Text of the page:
November 3, 2021

A Q&A with Ben Glasner (PhD ’21)

 This past summer, Ben Glasner completed his Ph.D. at the Evans School with expertise in labor market policy and the gig economy. He took some time from his work as a postdoctoral research scientist at Columbia University recently to chat about his dissertation work. 

Your dissertation research focused on self-employment and the gig economy – explain why this is such a critical portion of the labor market for scholars and policymakers alike. 

Self-employment work arrangements, and specifically work within the gig economy, are becoming increasingly commonplace. Yet, these types of work arrangements often are excluded from labor policy or regulations intended to protect and support workers. As a result, policy tools like the minimum wage are not designed for the self-employed. Workers who are operating simultaneously under multiple firms at a single point in time (e.g., driving for Uber and Lyft simultaneously), or whose hours are prohibitively difficult to track don’t receive the same coverage as a traditional hourly payroll employee who punches a time clock. 

Such exclusions are nothing new. When the minimum wage was first introduced through the Fair Labor Standards Act, a number of jobs were not covered and those exclusions meant a significant share of black and female workers were not covered by the first minimum wage laws. Such exclusions remained in place well into the 1960s and were key parts of the civil rights movement. 

Today, the remnants of past exclusions persist. We have ended up with a patchwork system of supporting workers. From health care to minimum standards of living, where a person works and how that work is done has important consequences to what protections or benefits they receive. I think the gig economy is really the front line of the debate over social support and the division between efficient labor markets and fair labor markets. 

How does your dissertation research extend our understanding of the impact of minimum wage laws? 

My dissertation project fills key gaps in the minimum wage literature. One key gap I explored was whether higher minimum wages changed the demand for workers or jobs exempted from minimum wage laws. When minimum wages increase, I find evidence of an increase in participation in the uncovered labor market, but it is driven by urban areas with access to the online gig economy. Another part of my dissertation project examines the question of minimum wage effects on multiple jobholding. The puzzle here is that if minimum wages theoretically could both increase and lower multiple jobholding. My work, however, I found that minimum wages had no significant impact on multiple jobholding in aggregate. 

What are the key policy research questions we should be asking to better understand the experiences of workers holding multiple jobs? 

Today, I’d say there are two key features about multiple jobholding to explore. One, hours and schedules can be difficult to coordinate between employers, which leads to unstable scheduling. Two, because individuals are more commonly combining earnings from payroll positions with self-employment, some workers may use on-demand “employment” through the gig economy to help fill the gaps of an instable schedule. We don’t know a lot about how workers make decisions about holding multiple jobs or balancing hours across jobs. This is particularly important when we consider the different experience of multiple jobholders with high earnings and those with multiple jobs who still struggle to keep their heads above water.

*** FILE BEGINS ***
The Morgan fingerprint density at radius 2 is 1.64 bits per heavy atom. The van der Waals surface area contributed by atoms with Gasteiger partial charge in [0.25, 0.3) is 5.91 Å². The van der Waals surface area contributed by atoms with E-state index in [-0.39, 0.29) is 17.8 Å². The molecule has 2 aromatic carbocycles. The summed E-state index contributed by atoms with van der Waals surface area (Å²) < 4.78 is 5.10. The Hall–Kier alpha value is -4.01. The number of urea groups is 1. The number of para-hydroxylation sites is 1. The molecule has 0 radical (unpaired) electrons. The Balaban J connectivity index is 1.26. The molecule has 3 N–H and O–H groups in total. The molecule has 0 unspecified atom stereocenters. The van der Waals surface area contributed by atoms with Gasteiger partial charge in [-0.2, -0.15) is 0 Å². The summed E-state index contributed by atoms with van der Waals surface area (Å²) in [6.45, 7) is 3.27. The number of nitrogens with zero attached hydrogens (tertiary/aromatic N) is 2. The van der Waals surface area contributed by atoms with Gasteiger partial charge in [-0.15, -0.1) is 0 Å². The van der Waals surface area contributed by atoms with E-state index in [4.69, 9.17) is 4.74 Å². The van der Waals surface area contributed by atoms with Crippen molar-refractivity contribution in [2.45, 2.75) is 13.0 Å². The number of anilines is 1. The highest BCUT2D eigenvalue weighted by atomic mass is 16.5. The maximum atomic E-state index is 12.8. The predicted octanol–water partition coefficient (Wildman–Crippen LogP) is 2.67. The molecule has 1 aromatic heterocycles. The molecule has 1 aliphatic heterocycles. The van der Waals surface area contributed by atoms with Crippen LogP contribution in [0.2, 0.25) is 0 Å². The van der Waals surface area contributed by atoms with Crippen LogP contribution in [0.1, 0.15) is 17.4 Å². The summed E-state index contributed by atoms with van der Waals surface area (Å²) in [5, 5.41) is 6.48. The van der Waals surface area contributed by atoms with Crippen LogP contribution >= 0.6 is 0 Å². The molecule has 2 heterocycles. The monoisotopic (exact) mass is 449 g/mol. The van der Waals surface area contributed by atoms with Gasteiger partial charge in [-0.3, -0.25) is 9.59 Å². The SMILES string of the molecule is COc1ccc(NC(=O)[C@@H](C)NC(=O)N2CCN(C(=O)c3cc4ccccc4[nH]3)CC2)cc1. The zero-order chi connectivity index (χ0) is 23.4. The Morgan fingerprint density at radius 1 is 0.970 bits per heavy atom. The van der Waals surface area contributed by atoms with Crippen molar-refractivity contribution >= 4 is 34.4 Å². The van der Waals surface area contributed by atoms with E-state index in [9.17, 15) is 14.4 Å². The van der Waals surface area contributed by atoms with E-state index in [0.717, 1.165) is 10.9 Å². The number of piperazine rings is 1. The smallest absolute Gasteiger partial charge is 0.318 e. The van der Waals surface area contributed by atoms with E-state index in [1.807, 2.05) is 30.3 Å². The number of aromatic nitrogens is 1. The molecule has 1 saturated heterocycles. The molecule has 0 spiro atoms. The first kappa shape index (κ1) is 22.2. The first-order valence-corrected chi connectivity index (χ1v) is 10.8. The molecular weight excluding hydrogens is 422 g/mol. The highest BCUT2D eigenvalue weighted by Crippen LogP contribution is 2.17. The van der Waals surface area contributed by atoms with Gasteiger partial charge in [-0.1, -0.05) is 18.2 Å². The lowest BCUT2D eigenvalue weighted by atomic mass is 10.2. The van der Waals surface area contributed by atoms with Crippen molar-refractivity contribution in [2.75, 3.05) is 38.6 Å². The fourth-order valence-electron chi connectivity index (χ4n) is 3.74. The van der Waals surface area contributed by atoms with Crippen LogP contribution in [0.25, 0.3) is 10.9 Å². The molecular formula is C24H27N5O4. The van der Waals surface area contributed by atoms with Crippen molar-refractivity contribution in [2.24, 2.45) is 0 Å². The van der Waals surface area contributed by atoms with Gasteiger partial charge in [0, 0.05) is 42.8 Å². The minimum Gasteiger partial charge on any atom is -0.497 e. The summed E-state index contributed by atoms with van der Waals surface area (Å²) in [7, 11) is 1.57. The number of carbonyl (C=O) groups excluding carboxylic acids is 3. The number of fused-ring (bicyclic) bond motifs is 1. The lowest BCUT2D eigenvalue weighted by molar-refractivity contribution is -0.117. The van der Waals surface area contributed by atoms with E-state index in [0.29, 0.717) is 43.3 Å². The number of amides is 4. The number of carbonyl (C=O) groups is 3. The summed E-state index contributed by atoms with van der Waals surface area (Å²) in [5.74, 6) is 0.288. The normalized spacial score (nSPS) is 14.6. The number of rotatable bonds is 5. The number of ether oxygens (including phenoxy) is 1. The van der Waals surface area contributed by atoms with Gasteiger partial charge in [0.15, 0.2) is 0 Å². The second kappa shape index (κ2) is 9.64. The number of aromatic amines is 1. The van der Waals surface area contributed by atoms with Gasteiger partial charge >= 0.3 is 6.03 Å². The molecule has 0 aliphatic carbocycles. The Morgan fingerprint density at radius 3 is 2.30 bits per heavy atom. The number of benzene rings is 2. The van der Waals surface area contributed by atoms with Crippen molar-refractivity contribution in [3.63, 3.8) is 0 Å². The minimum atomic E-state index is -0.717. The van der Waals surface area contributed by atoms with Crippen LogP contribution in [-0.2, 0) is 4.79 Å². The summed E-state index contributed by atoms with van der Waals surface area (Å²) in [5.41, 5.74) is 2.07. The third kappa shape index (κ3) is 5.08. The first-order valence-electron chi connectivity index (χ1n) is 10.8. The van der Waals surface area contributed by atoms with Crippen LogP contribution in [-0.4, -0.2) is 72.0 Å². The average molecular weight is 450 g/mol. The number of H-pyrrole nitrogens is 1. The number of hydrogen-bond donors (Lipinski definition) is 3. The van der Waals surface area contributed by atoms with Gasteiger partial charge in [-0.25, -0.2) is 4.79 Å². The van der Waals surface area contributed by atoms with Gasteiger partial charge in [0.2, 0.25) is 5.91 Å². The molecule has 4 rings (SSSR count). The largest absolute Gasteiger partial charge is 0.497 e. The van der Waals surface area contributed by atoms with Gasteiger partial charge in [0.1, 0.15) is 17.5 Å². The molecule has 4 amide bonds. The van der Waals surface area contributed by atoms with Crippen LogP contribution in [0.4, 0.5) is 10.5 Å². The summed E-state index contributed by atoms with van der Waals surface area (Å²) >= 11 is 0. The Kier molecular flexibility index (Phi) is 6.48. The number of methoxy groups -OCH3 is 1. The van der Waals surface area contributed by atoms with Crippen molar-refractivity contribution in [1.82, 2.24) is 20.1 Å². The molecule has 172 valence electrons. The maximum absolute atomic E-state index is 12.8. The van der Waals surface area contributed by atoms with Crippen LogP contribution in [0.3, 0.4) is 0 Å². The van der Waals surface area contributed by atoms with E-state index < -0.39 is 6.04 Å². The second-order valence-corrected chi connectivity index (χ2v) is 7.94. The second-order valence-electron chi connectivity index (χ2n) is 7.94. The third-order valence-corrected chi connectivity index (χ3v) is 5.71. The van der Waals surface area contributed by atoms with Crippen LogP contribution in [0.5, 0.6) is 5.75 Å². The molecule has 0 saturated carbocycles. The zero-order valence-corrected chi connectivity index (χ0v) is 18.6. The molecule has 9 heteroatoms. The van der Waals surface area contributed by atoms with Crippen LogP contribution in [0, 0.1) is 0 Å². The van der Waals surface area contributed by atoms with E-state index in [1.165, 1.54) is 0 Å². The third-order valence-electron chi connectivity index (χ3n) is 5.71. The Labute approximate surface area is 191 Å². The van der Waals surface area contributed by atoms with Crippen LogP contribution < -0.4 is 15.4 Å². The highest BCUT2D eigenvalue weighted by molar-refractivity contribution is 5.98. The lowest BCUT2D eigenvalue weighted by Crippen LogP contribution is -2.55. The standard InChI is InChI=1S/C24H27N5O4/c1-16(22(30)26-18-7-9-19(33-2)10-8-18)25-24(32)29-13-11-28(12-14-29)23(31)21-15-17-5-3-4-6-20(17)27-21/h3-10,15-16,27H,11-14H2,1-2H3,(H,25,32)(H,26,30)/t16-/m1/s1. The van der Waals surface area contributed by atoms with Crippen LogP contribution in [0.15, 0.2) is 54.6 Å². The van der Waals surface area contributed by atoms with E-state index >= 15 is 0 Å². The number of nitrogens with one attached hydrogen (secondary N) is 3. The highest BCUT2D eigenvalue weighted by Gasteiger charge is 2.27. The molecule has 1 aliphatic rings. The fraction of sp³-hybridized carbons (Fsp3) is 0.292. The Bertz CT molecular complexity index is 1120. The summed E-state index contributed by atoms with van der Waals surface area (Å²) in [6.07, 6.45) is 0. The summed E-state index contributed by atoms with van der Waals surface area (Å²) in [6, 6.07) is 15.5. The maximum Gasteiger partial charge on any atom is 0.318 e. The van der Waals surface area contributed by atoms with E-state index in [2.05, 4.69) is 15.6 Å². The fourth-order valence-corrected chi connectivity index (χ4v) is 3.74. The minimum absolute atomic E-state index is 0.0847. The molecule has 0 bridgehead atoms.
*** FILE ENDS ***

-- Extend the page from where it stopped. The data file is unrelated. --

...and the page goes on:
When you talk to state and local policymakers about raising the minimum wage, what advice or guidance would you give them? 

Primarily, I’d encourage policymakers to consider the differences between federal, state, and local minimum wage rates in a given setting. I believe minimum wage increases are a positive tool for improving work outcomes, but they are not the solution to all issues of job quality or underemployment. In fact, minimum wage laws can be rather limited tools because they miss workers who are working in the uncovered or the informal labor market. This often means the most vulnerable workers will not be reached by these policies. 

Tell us about what you’ve been up to since finishing your dissertation work. 

I have just started a new position as a Postdoctoral Research Scientist with the Center on Poverty and Social Policy at Columbia University. While there I’ll be conducting analyses of the effects of major social policies and reforms on the poverty rate and other indicators of well-being. These analyses will include long-term studies of the intergenerational transmission of poverty, but also studies of contemporary policies and their effects. All the work will be under the great team headed by Irwin Garfinkel, Jane Waldfogel, and Christopher Wimer.